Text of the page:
Abstract: Comprehensive literature searches conducted for systematic reviews may result in tens of thousands of results. Distinguishing relevant literature from background noise is time and labor intensive. ICF’s tool, DoCTER, uses text analytics to move rapidly from literature search to risk analysis. Among DoCTER’s analytics capabilities are topic extraction, supervised clustering, smart clustering, and machine learning. Topic extraction requires no a priori knowledge. It assigns each reference to a single cluster and generates a topic signature (a set of keywords) for each cluster. Subject matter experts review the keywords and assign priority levels to each cluster. Supervised clustering requires a set of known relevant studies to add to search results when clustering; these are the “seeds.” Clustering with seeds takes the guesswork out of determining which clusters to prioritize and generates unbiased forecasts of retrieval accuracy. Smart clustering uses unsupervised semantic similarity algorithms and user-specified keywords to create a set of words and phrases that best define the topic of interest; it then ranks the relevance of each document in terms of these keywords. Smart clustering is an improvement over traditional clustering in some contexts because the process of cluster formation is directed and focused on the user’s objectives. Machine learning potentially delivers the greatest accuracy of these methods but requires a time investment to develop a training dataset following which relevance scores are generated for each study. The DoCTER pipeline combines these elements to prioritize review of the most relevant references only and is flexible to all user contexts, including situations in which no training data are available. In simulations, the DoCTER pipeline has demonstrated a five-fold increase in efficiency compared to a purely manual approach at an equivalent level of accuracy.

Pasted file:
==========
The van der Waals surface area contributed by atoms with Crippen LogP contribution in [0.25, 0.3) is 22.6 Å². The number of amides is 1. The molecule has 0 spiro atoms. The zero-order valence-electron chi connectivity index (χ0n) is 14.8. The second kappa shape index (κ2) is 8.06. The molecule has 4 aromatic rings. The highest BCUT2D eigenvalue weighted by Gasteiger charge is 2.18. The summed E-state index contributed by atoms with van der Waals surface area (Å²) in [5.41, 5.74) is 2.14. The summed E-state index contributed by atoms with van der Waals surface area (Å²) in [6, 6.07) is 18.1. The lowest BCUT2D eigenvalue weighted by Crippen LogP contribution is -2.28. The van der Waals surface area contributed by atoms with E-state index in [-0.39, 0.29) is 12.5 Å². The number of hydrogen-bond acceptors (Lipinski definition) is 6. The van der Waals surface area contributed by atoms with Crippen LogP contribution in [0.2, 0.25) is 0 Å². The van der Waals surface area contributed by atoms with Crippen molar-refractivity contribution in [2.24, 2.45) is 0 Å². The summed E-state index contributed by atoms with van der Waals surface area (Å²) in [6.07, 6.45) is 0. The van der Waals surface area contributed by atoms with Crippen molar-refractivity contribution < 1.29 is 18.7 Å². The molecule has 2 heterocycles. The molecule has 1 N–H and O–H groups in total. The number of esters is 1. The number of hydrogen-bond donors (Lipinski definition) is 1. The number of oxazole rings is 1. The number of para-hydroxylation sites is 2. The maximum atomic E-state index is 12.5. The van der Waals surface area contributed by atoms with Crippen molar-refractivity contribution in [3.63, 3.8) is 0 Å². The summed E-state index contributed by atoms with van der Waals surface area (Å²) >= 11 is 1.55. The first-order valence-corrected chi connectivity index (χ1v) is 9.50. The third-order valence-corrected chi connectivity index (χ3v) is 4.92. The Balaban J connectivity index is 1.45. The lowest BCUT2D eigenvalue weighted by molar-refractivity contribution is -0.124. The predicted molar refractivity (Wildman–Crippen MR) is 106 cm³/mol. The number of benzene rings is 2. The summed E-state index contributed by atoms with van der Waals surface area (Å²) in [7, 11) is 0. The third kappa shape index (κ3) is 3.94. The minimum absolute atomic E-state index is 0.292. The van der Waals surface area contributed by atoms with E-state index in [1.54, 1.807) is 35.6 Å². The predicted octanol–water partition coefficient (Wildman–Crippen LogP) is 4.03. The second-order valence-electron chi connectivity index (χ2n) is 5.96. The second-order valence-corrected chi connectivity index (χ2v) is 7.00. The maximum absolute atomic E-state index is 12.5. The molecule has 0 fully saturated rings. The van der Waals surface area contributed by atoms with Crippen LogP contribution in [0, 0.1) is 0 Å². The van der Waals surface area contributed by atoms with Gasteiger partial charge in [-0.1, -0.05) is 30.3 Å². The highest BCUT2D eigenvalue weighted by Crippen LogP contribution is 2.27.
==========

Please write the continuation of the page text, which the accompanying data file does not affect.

M4-J.9  3:30 pm  Systematic Review Automation Technologies: Available Tools and Best Practices. O'Blenis PA*, Stefanison I; Evidence Partners Inc   poblenis@evidencepartners.com

Abstract: The field of systematic review automation is evolving rapidly and is bringing with it the ability to produce and maintain higher volumes of evidence without increasing research workloads. These tools are also dramatically improving the auditability, reproducibility and transparency of work being produced, enabling more reliable evidence-based decision making. This poster will provide a snapshot of the current state-of-the-art in systematic review automation and will be presented through practical examples of how diverse organizations are leveraging these tools today. The poster will also review emerging innovations, such as natural language processing and AI, that are expected to further impact the way in which evidence-based research is conducted and managed. Finally, the poster will provide an overview of generally applicable best practices gleaned through work with a diverse community of approximate 250 different organizations conducting reviews across a broad spectrum of domains. The information will be presented in a practical format, with examples, to present the audience with a set of tools that may assist them in the conduct of their systematic reviews.